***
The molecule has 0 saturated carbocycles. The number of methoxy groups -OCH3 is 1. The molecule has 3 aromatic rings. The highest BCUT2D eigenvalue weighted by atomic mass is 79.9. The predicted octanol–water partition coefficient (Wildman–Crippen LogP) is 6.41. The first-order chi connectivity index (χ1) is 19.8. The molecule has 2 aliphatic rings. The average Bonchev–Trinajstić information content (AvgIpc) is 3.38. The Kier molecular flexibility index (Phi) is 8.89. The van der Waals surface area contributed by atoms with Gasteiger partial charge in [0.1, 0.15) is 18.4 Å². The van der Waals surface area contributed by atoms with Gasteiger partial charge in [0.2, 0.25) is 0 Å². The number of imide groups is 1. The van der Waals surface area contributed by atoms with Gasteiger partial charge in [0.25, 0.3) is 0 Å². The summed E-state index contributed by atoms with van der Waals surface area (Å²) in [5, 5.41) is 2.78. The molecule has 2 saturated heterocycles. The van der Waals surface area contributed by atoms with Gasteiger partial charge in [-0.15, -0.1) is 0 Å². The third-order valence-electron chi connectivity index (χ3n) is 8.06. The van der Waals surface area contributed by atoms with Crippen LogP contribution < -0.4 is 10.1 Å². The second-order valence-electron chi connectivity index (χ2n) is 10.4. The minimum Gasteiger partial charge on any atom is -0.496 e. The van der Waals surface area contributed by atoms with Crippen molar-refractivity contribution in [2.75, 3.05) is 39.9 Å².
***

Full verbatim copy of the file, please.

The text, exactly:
The molecule has 0 saturated carbocycles. The number of methoxy groups -OCH3 is 1. The molecule has 3 aromatic rings. The highest BCUT2D eigenvalue weighted by atomic mass is 79.9. The predicted octanol–water partition coefficient (Wildman–Crippen LogP) is 6.41. The first-order chi connectivity index (χ1) is 19.8. The molecule has 2 aliphatic rings. The average Bonchev–Trinajstić information content (AvgIpc) is 3.38. The Kier molecular flexibility index (Phi) is 8.89. The van der Waals surface area contributed by atoms with Gasteiger partial charge in [0.1, 0.15) is 18.4 Å². The van der Waals surface area contributed by atoms with Gasteiger partial charge in [0.2, 0.25) is 0 Å². The number of imide groups is 1. The van der Waals surface area contributed by atoms with Gasteiger partial charge in [0.25, 0.3) is 0 Å². The summed E-state index contributed by atoms with van der Waals surface area (Å²) in [5, 5.41) is 2.78. The molecule has 2 saturated heterocycles. The van der Waals surface area contributed by atoms with Gasteiger partial charge in [-0.15, -0.1) is 0 Å². The third-order valence-electron chi connectivity index (χ3n) is 8.06. The van der Waals surface area contributed by atoms with Crippen LogP contribution < -0.4 is 10.1 Å². The second-order valence-electron chi connectivity index (χ2n) is 10.4. The minimum Gasteiger partial charge on any atom is -0.496 e. The van der Waals surface area contributed by atoms with Crippen molar-refractivity contribution in [2.75, 3.05) is 39.9 Å².